the personal is political
Today is the 38th anniversary of the Supreme Court's decision on Roe v Wade that made abortion legal in the US. Instead of ranting about the logical failing of equating a fetus with a child, and the even more logically disconnected equating of an embryo and a child; instead of quoting old testament verse that supports a woman's right to abortion, I'm going to take a few minutes to tell a story about my mom.
Those that know me know that my mother was diagnosed with alzheimer's dementia a while ago and has been falling deeper and deeper into the haze for years. About 1.5 years ago, things got to the point where she needed a level of care that my father was incapable of providing so she moved into the dementia ward of a nursing home.
I can't help but wonder what her condition would be if the religious-right had not forced the de-funding of the most promising avenues of alzheimer's research in 2001 -- embryonic stem-cell research. What treatment might be there today if the anti-abortion crowd did not feel the need to turn their religious doctrine into secular law?
But, that is a tangent and not what I want to write about. I remember my mom's first bout with dementia very well. In the mid-stages of her deterioration, when the illness went from her being a bit foggy to actual dementia and loss of connection with reality, it would hit her in waves. She would be there one minute, and the next she would --for lack of a better way of explaining it-- suddenly become un-stuck in time; drifting mentally back to somewhere else.
Her first serious time-shift came while she was in the hospital being treated for an unrelated condition. I went uptown to visit her, she was doing well until she had to change rooms. I grabbed her suitcase and the nurse led her down the hall to her new room. Somehow, she convinced herself that she was on a train, moving from one sleeper compartment to another. When I told her she was not on a train, but in the hospital, her response was "really? I'm on a hospital train? I've never heard of those before, where are we going?"
As I calmed her down and got her in to the bed, she slipped completely to another place and time in her mind. She started talking to me as if I was a co-worker in the office she was a nurse in when she was in her early 20s. I tried to make sense of what she was saying -- "it's such a shame that the couple in room 1 can't have one while the woman down the hall is willing to risk everything to get rid of hers..." -- it took me a while to remember that her first career was in nursing. As soon as I started to figure out what she was talking about, I went to ask her a question, in my imagined roll as her co-worker.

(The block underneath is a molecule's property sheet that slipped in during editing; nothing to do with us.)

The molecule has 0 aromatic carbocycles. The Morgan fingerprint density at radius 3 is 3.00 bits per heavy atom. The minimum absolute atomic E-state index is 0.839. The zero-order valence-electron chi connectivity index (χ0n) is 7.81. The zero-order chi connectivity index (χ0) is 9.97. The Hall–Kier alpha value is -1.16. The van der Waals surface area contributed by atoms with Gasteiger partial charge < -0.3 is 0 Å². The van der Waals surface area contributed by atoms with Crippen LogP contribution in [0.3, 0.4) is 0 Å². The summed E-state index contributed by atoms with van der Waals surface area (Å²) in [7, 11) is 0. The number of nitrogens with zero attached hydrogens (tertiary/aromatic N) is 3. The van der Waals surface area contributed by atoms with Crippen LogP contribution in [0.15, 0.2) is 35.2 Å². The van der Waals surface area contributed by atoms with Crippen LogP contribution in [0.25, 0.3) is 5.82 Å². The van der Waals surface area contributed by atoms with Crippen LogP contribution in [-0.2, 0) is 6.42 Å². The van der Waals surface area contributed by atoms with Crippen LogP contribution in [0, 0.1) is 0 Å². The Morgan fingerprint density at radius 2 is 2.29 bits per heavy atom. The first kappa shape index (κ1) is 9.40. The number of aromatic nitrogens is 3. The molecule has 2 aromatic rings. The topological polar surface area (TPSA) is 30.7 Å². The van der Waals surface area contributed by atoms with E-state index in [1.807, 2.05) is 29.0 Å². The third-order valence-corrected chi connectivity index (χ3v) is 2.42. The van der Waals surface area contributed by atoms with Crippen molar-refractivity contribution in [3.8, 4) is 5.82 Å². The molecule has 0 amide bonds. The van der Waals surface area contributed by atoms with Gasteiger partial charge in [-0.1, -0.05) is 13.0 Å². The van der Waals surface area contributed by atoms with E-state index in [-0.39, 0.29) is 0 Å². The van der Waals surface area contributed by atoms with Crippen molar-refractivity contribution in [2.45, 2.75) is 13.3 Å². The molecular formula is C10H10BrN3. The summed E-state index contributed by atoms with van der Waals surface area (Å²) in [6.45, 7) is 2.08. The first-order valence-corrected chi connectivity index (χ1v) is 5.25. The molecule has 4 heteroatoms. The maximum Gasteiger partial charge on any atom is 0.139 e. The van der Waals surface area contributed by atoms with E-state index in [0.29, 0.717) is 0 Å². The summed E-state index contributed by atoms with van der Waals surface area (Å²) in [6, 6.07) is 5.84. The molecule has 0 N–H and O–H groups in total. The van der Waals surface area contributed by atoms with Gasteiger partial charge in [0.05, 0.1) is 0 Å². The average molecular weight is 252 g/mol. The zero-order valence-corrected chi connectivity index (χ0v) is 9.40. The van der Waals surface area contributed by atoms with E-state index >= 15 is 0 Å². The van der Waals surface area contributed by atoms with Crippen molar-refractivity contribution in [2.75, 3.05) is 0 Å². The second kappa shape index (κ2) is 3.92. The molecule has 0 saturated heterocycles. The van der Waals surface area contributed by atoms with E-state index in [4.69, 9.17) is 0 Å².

At that moment, she snapped back to the present. She was frightened and confused; she realized that she had just been somewhere else; she was still aware enough to know that it was a sign of what was to come. She was losing touch with herself, her present, her life.
After a difficult conversation where she made me promise to help her commit suicide once her condition deteriorated, I managed to get the courage to ask her about her dementia flashback.
It turns out that back in the late 1950s, my mom worked in the office of a fertility specialist that also performed illegal, medically safe, abortions.
My mom, the same woman that always worried and lectured me about the consequences of my own political activism had put herself on the line to assist in providing illegal abortions because it was the right thing to do. "Why should women risk death and infections for what should be a simple medical procedure?" she said in a simple matter of fact way.
I was blown away. The images I had of her being middle-of-the-road shattered. My mom was a radical; my mom was an activist; when she was faced with the reality of injustice, she actually did something instead of turning a blind eye or taking the safe path.
I asked her why she never told me; why she kept this a secret for so long. She looked up and shrugged -- "it never occurred to me that it was something worth talking about, it's just what I did"
For all the pain that alzheimer's has sent my way, it gave me this one gift. Without that flash of dementia, I would never have known, I would have never realized just how proud I am of who she is and how she lived her life.
To all those people that fought for abortion rights, this day if for you. Thank you, you have saved countless lives. Stand tall and be proud, don't believe the hype. You did the right thing.
Mom, I hope that somewhere in there, you know that today is a special day.
A rolling bike gathers no moss (or branches)
help, I've fallen and I can't get up